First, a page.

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A 60 year-old man presented with difficulty with his gait and bladder symptoms.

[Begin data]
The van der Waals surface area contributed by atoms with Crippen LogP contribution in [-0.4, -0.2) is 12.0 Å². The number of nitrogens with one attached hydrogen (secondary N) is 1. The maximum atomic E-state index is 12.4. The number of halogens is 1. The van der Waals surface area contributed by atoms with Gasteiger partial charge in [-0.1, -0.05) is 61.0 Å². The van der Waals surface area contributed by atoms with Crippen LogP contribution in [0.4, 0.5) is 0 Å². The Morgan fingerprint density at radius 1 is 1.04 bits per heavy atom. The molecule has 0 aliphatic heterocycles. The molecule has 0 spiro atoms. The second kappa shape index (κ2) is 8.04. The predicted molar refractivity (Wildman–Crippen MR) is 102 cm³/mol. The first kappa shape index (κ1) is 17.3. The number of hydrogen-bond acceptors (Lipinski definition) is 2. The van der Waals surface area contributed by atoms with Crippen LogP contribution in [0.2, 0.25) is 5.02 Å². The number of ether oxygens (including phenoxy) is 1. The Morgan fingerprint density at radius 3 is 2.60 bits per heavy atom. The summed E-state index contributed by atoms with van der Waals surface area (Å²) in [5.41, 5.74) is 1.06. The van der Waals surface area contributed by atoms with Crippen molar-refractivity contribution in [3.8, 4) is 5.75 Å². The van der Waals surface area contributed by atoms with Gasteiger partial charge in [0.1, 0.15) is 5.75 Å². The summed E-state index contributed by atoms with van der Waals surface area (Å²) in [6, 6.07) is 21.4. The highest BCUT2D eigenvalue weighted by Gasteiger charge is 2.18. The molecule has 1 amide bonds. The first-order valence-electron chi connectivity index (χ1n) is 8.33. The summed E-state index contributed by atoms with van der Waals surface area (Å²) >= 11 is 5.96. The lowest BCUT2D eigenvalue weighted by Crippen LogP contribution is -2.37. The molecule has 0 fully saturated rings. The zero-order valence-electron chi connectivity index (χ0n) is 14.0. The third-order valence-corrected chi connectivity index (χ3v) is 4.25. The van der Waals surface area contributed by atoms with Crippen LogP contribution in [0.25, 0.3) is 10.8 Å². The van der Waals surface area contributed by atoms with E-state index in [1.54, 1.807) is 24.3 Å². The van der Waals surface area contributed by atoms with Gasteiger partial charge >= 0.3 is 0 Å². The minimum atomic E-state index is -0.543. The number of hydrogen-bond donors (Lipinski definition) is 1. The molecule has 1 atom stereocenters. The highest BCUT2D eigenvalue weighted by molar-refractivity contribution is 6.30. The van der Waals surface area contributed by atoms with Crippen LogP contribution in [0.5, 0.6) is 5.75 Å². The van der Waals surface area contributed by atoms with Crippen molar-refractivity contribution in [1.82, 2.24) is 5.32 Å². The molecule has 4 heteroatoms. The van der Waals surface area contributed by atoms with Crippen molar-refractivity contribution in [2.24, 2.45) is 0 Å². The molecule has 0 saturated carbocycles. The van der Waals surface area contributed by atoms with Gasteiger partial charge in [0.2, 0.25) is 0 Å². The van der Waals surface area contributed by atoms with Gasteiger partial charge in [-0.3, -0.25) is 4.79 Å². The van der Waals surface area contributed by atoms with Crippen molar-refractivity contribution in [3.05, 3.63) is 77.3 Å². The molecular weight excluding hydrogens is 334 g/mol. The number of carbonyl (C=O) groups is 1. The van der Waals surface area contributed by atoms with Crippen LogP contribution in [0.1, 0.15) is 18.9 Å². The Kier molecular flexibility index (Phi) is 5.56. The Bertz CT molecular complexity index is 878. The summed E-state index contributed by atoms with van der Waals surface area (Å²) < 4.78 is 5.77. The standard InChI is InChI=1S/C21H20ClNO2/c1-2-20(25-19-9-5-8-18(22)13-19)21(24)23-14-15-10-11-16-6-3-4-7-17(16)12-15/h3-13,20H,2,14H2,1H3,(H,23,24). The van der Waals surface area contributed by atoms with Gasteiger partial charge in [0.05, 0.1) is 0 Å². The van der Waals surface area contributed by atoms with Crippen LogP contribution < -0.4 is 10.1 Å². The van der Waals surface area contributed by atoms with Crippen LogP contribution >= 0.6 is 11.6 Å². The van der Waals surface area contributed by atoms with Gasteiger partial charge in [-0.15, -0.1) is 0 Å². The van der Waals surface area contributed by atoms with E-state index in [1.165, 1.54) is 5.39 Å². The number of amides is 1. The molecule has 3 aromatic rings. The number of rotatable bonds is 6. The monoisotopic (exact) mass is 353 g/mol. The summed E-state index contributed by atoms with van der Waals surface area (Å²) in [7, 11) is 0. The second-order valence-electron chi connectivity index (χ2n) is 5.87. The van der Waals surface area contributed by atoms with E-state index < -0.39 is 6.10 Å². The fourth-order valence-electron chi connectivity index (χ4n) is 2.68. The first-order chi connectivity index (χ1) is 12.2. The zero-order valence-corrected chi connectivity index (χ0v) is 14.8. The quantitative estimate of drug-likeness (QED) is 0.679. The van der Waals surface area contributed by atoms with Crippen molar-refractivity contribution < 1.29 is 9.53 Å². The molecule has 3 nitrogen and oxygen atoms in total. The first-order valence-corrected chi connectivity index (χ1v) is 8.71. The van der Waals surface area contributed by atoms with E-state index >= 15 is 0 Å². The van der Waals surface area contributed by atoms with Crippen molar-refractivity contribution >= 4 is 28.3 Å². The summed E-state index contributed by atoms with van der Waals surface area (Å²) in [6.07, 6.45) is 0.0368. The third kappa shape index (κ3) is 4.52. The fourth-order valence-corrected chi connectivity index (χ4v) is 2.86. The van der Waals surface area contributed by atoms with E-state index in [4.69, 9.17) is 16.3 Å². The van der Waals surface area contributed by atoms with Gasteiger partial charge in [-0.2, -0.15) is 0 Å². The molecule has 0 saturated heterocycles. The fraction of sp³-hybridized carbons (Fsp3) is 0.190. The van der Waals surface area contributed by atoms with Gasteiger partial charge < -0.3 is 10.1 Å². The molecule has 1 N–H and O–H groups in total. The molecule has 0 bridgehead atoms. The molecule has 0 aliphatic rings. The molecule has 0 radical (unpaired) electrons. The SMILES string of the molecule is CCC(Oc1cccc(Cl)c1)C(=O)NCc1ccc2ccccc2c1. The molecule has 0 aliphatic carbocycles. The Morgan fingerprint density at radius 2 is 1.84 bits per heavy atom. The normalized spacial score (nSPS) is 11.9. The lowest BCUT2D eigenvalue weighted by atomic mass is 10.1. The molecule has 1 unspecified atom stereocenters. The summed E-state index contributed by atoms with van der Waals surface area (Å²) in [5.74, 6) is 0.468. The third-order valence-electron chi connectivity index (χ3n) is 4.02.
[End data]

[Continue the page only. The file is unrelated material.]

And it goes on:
Sagittal MRI T2 weighted image (left); T1 weighted (right). Note that the spinal cord end at the L4-L5 level. This is an example of a tethered cord. The spinal cord in adults normally terminates at the level of the L1 vertebral body. Tethered spinal cord syndrome can present with a slowly progressive myelopathy much like the syrinx. Often, symptomatic tethered cords present with an orthopaedic deformity. The orthopaedic abnormalities associated with the tethered cord can be varus, valgus, or cavus changes of the foot; recurrent dislocations of the hip; or rotational abnormalities of an extremity or extremities. An isolated presentation of scoliosis is not uncommon. Patients can occasionally present with progressive isolated gait abnormalities such as spastic or wide-based gaits. In addition to orthopaedic deformities, patients with tethered cords may present with spinal cord and or, less commonly, root dysfunction.
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